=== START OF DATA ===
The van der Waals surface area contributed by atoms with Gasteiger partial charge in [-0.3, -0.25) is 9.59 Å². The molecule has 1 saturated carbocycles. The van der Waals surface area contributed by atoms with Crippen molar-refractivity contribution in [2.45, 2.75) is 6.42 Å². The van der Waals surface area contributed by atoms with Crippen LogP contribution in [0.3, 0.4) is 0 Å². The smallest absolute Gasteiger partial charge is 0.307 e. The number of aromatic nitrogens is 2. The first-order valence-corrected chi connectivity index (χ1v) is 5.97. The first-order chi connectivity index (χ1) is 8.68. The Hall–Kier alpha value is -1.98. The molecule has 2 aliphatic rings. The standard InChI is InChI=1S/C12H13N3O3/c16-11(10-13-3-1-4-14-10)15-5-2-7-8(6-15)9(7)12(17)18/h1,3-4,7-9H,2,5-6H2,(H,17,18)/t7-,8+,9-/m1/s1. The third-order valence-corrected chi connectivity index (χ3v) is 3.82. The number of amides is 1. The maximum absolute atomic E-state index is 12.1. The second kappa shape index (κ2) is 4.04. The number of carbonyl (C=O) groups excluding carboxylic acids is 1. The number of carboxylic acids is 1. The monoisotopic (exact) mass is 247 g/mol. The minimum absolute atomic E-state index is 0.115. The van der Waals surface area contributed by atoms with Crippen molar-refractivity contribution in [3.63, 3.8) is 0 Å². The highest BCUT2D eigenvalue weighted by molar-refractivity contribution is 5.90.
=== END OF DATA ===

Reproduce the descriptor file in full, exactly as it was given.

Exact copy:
The van der Waals surface area contributed by atoms with Gasteiger partial charge in [-0.3, -0.25) is 9.59 Å². The molecule has 1 saturated carbocycles. The van der Waals surface area contributed by atoms with Crippen molar-refractivity contribution in [2.45, 2.75) is 6.42 Å². The van der Waals surface area contributed by atoms with Crippen LogP contribution in [0.3, 0.4) is 0 Å². The smallest absolute Gasteiger partial charge is 0.307 e. The number of aromatic nitrogens is 2. The first-order valence-corrected chi connectivity index (χ1v) is 5.97. The first-order chi connectivity index (χ1) is 8.68. The Hall–Kier alpha value is -1.98. The molecule has 2 aliphatic rings. The standard InChI is InChI=1S/C12H13N3O3/c16-11(10-13-3-1-4-14-10)15-5-2-7-8(6-15)9(7)12(17)18/h1,3-4,7-9H,2,5-6H2,(H,17,18)/t7-,8+,9-/m1/s1. The third-order valence-corrected chi connectivity index (χ3v) is 3.82. The number of amides is 1. The maximum absolute atomic E-state index is 12.1. The second kappa shape index (κ2) is 4.04. The number of carbonyl (C=O) groups excluding carboxylic acids is 1. The number of carboxylic acids is 1. The monoisotopic (exact) mass is 247 g/mol. The minimum absolute atomic E-state index is 0.115. The van der Waals surface area contributed by atoms with Crippen molar-refractivity contribution in [3.63, 3.8) is 0 Å². The highest BCUT2D eigenvalue weighted by molar-refractivity contribution is 5.90.